Which recounts the adventure of the enamored shepherd, and other truly pleasing matters
Which recounts the wedding of rich Camacho, as well as what befell poor Basilio
Which continues the account of the wedding of Camacho, along with other agreeable events
Which recounts the great adventure of the Cave of Montesinos that lies in the heart of La Mancha, which was successfully concluded by the valiant Don Quixote of La Mancha
Regarding the remarkable things that the great Don Quixote said he saw in the depths of the Cave of Montesinos, so impossible and extraordinary that this adventure has been considered apocryphal
In which a thousand trifles are recounted, as irrelevant as they are necessary to a true understanding of this great history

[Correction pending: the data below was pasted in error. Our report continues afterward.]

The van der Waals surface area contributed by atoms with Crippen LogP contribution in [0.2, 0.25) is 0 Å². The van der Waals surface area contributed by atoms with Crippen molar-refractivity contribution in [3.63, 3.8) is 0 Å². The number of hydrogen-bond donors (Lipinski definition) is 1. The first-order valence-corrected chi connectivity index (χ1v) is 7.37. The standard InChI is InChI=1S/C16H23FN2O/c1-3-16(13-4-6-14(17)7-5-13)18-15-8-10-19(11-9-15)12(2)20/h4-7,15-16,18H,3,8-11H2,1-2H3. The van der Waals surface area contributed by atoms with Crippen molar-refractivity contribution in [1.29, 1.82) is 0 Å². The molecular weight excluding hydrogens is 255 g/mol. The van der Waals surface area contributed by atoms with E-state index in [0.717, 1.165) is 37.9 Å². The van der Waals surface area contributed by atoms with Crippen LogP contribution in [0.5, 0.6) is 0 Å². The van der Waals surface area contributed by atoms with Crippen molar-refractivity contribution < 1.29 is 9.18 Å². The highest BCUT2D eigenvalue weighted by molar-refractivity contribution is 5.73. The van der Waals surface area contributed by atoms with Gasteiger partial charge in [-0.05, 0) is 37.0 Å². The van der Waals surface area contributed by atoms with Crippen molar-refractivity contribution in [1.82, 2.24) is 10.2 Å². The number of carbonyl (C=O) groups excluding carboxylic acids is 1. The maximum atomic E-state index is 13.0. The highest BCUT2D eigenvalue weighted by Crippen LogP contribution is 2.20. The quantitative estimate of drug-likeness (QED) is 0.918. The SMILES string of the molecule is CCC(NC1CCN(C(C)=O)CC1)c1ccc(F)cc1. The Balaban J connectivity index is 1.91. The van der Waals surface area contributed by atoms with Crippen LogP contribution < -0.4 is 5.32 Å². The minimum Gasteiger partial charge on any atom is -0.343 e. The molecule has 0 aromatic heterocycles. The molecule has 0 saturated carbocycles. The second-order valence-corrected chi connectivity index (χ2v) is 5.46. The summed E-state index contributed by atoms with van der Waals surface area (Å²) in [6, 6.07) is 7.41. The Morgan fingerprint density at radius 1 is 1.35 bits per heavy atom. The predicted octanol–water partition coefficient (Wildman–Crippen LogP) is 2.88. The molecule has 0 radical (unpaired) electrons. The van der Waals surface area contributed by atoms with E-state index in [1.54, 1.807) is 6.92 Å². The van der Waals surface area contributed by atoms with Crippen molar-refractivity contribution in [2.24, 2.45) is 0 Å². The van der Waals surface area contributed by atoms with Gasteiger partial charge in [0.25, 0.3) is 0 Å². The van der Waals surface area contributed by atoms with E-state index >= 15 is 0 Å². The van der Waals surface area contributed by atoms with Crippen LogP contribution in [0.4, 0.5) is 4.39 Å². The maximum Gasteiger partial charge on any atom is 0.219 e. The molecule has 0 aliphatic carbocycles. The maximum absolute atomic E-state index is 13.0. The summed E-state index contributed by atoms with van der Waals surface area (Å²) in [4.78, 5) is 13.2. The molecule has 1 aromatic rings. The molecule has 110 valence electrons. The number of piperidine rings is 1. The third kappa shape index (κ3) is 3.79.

In which note is made of the braying adventure and the diverting adventure of the puppet master, along with the memorable divinations of the soothsaying monkey
In which the diverting adventure of the puppet master continues, along with other things that are really very worthwhile
In which the identities of Master Pedro and his monkey are revealed, as well as the unhappy outcome of the braying adventure, which Don Quixote did not conclude as he had wished and intended
Regarding matters that Benengeli says will be known to the reader if he reads with attention
Regarding the famous adventure of the enchanted boat
Regarding what befell Don Quixote with a beautiful huntress
Which deals with many great things
Regarding the response that Don Quixote gave to his rebuker, along with other events both grave and comical